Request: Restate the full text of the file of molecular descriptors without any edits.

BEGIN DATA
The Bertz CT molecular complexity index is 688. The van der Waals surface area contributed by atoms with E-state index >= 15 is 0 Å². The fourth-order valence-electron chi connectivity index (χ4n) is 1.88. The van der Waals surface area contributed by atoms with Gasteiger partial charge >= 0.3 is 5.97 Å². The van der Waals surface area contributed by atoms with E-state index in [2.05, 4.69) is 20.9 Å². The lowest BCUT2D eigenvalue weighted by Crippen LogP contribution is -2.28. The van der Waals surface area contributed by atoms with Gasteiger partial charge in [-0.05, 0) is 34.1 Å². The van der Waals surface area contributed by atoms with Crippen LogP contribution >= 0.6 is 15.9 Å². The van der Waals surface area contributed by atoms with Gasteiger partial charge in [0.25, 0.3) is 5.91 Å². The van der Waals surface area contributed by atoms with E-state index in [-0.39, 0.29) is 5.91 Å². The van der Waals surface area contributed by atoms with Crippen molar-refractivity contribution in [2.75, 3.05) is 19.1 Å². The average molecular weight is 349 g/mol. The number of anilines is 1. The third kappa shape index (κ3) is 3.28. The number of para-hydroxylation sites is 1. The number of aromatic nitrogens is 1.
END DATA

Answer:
The Bertz CT molecular complexity index is 688. The van der Waals surface area contributed by atoms with E-state index >= 15 is 0 Å². The fourth-order valence-electron chi connectivity index (χ4n) is 1.88. The van der Waals surface area contributed by atoms with Gasteiger partial charge >= 0.3 is 5.97 Å². The van der Waals surface area contributed by atoms with E-state index in [2.05, 4.69) is 20.9 Å². The lowest BCUT2D eigenvalue weighted by Crippen LogP contribution is -2.28. The van der Waals surface area contributed by atoms with Gasteiger partial charge in [-0.05, 0) is 34.1 Å². The van der Waals surface area contributed by atoms with Crippen LogP contribution >= 0.6 is 15.9 Å². The van der Waals surface area contributed by atoms with Gasteiger partial charge in [0.25, 0.3) is 5.91 Å². The van der Waals surface area contributed by atoms with E-state index in [-0.39, 0.29) is 5.91 Å². The van der Waals surface area contributed by atoms with Crippen molar-refractivity contribution in [2.75, 3.05) is 19.1 Å². The average molecular weight is 349 g/mol. The number of anilines is 1. The third kappa shape index (κ3) is 3.28. The number of para-hydroxylation sites is 1. The number of aromatic nitrogens is 1.